Monday Evening Book Club | September Selection

Five Wives by Joan Thomas

“Book club only” print copies are available at the downtown location of the Library. To pick up a copy, visit the Information Desk on the 2nd floor.

Register here to discuss this riveting, wrenching account of evangelism and its legacy.

The Monday Evening Book Club meets on the second Monday of the month at 7:00 PM via Zoom.

In the tradition of The Poisonwood Bible and State of Wonder, a novel set in the rainforest of Ecuador about five women left behind when their missionary husbands are killed. Based on the shocking real-life events

In 1956, a small group of evangelical Christian missionaries and their families journeyed to the rainforest in Ecuador intending to convert the Waorani, a people who had never had contact with the outside world. The plan was known as Operation Auca. After spending days dropping gifts from an aircraft, the five men in the party rashly entered the “intangible zone.” They were all killed, leaving their wives and children to fend for themselves.

Five Wives is the fictionalized account of the real-life women who were left behind, and their struggles – with grief, with doubt, and with each other – as they continued to pursue their evangelical mission in the face of the explosion of fame that followed their husbands’ deaths.

Five Wives is a riveting, often wrenching story of evangelism and its legacy, teeming with atmosphere and compelling characters and rich in emotional impact.

Further reading

Interview: Why Joan Thomas wrote about the wives of missionaries killed trying to convert Ecuador’s Waorani people | CBC Books

Interview: The Chat with Governor General’s Literary Award Winner Joan Thomas | 49th Shelf

Review: Left Behind: A novel look at an evangelical mission | Literary Review of Canada

Review: Into the wild: Novelist’s latest offering a riveting fictional account of missionaries’ plight | Winnipeg Free Press

Operation Auca – Wikipedia

Life Magazine article by Cornell Capa

Cornell Capa (Photographer) Biography

An Uncommon Victory for an Indigenous Tribe in the Amazon| The New Yorker

A Walrus article about traveling to “untouched” places

Watch & Listen

Interview: The Next Chapter with Shelagh Rogers – Nov. 30, 2019: Joan Thomas on Five Wives

Interview: Author! Author! with Joan Thomas and Jane Urqhart | Kingston WritersFest

Beyond the Gates of Splendor (2004 documentary)

End of the Spear (2005 Drama)

 

Monday Evening Book Club | June Selection

Say Nothing: A True Story of Murder and Memory in Northern Ireland
by Patrick Radden Keefe

“Book club only” print copies are available at the downtown location of the Library. To pick up a copy, visit the Information Desk on the 2nd floor.

Register to drop-in and discuss this acclaimed, award-winning book which expertly blends true crime and the history of the troubles in Northern Ireland.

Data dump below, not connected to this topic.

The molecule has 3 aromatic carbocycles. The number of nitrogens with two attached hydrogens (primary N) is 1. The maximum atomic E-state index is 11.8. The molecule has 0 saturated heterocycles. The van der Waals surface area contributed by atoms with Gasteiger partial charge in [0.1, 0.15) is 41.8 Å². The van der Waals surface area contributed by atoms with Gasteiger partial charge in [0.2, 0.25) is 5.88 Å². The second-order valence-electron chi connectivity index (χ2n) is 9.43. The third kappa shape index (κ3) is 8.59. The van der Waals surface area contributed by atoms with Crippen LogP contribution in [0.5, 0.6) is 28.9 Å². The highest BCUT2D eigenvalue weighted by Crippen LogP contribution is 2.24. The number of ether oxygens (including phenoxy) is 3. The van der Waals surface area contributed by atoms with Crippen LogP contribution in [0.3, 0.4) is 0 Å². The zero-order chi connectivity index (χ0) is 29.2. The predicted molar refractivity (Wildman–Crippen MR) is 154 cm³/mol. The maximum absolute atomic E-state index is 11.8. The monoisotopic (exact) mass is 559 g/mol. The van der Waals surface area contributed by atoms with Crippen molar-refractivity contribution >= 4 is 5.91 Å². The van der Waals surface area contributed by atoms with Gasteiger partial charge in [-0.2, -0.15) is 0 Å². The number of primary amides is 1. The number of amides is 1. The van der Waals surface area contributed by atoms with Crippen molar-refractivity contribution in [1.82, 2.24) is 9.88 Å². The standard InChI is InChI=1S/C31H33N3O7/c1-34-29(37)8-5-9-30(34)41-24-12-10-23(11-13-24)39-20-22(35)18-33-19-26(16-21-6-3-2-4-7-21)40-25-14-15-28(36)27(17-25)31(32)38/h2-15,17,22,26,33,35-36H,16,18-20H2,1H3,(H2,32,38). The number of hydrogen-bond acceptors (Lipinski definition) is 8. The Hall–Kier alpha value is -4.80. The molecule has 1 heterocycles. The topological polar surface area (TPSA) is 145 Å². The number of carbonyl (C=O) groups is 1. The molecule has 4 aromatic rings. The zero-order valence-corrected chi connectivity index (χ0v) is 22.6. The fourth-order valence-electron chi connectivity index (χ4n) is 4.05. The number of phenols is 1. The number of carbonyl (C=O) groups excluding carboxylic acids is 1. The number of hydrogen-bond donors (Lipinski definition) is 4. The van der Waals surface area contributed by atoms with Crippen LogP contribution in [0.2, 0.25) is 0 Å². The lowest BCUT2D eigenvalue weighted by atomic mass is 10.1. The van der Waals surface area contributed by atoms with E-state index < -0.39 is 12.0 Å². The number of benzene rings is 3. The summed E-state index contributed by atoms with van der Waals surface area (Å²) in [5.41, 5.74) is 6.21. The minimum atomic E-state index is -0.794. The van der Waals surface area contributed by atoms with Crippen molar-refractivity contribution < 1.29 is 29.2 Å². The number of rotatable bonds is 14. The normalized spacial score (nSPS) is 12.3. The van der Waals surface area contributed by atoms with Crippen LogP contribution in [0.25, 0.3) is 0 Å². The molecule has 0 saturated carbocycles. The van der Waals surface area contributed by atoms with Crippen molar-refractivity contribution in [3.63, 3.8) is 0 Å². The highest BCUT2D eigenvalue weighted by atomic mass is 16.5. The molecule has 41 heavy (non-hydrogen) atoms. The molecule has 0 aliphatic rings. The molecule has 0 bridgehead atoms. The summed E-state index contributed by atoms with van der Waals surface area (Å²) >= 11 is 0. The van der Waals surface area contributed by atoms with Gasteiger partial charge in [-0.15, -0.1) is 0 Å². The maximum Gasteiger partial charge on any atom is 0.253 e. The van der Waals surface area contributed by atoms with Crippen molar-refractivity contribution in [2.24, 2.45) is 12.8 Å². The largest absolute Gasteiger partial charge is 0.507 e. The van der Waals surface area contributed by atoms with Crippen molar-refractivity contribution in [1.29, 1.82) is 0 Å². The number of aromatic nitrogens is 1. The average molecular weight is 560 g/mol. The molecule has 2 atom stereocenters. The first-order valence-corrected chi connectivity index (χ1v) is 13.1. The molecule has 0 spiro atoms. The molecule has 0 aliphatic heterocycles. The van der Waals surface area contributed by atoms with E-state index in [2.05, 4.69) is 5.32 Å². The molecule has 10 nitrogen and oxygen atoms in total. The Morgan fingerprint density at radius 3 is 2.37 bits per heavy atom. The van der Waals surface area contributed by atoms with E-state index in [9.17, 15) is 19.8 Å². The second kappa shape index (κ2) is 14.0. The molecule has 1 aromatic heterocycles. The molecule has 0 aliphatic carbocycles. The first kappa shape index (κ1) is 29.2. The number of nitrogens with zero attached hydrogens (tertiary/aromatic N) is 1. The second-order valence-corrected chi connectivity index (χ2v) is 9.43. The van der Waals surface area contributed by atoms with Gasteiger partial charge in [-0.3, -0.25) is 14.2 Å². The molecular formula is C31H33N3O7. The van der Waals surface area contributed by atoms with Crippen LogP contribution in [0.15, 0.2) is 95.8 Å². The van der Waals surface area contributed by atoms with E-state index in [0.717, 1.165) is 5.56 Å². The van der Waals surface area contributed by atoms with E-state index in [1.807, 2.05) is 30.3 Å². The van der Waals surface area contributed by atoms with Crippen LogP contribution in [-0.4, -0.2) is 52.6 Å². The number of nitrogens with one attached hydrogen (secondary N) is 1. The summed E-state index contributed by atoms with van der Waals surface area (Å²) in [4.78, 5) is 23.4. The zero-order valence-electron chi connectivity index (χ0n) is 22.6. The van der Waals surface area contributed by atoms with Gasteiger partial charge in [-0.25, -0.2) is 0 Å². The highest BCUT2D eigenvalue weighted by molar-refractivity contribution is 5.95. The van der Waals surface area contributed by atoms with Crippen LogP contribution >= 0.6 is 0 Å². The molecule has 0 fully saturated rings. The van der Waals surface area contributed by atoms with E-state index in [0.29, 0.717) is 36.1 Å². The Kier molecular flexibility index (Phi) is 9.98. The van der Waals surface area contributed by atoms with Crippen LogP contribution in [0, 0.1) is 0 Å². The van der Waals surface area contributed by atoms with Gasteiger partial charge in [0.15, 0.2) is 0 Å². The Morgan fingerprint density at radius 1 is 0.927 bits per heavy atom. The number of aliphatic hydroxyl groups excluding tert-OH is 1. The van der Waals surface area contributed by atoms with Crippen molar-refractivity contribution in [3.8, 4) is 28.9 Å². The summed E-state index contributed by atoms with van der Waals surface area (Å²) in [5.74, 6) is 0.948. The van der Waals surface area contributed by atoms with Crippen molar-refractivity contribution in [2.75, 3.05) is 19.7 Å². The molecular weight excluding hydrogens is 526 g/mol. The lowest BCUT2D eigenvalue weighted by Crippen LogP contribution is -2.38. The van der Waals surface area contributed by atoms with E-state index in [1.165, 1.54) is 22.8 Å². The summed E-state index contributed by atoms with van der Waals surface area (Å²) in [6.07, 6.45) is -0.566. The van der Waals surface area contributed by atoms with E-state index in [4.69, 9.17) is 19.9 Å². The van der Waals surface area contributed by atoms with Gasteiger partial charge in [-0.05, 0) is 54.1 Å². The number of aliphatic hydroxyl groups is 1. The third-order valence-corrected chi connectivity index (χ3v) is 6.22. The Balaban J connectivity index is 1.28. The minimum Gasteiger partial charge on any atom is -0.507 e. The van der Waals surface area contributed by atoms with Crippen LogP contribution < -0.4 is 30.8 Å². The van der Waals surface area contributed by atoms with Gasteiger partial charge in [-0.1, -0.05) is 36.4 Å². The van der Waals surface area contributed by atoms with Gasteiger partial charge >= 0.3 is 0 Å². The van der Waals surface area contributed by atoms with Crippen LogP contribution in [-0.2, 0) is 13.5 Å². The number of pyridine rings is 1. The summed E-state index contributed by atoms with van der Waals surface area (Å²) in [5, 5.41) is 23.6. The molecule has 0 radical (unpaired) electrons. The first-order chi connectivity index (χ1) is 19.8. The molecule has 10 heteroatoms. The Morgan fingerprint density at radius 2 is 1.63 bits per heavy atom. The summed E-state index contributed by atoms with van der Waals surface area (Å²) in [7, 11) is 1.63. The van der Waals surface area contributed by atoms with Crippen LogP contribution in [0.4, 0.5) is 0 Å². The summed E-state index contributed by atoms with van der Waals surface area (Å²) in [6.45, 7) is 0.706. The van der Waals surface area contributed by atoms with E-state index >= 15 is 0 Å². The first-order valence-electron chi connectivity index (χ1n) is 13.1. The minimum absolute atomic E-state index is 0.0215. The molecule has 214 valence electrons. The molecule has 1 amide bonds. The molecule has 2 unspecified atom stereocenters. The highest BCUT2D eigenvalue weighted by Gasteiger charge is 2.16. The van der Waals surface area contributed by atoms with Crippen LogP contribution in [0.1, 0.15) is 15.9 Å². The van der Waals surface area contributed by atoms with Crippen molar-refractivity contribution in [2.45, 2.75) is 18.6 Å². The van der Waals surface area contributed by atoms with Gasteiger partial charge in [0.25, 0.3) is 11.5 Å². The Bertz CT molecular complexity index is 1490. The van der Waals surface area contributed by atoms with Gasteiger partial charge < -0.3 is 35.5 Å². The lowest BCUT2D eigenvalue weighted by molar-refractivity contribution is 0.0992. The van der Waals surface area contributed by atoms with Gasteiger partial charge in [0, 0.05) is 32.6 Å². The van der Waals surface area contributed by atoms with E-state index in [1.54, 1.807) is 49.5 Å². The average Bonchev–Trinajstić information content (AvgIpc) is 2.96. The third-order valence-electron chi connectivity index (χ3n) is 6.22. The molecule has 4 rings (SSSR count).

The Monday Evening Book Club meets on the second Monday of the month at 7:00 PM via Zoom.

In December 1972, Jean McConville, a thirty-eight-year-old mother of ten, was dragged from her Belfast home by masked intruders, her children clinging to her legs. They never saw her again. Her abduction was one of the most notorious episodes of the vicious conflict known as The Troubles. Everyone in the neighborhood knew the I.R.A. was responsible. But in a climate of fear and paranoia, no one would speak of it. In 2003, five years after an accord brought an uneasy peace to Northern Ireland, a set of human bones was discovered on a beach. McConville’s children knew it was their mother when they were told a blue safety pin was attached to the dress–with so many kids, she had always kept it handy for diapers or ripped clothes.

Patrick Radden Keefe’s mesmerizing book on the bitter conflict in Northern Ireland and its aftermath uses the McConville case as a starting point for the tale of a society wracked by a violent guerrilla war, a war whose consequences have never been reckoned with. The brutal violence seared not only people like the McConville children, but also I.R.A. members embittered by a peace that fell far short of the goal of a united Ireland, and left them wondering whether the killings they committed were not justified acts of war, but simple murders.

Further reading

Review: How Conflicts End – And Who Can End Them | The Atlantic

Review: ‘Say Nothing’ — Part History, Part True Crime — Illuminates the Bitter Conflict in Northern Ireland | The New York Times

Review: ‘Say Nothing’ reexamines a mother’s murder in Northern Ireland’s most violent years | Los Angeles Times

Whatever You Say … Say Nothing: An Interview with Patrick Radden Keefe | Los Angeles Review of Books

‘My Only Real Loyalty is to the Truth’: An Interview with Patrick Radden Keefe | Hazlitt

The Troubles: Northern Ireland History | Britannica

A Guardian article from May 2021

Watch & Listen

Chicago Humanities Festival Interview

Wind of Change (podcast by author Patrick Radden Keefe)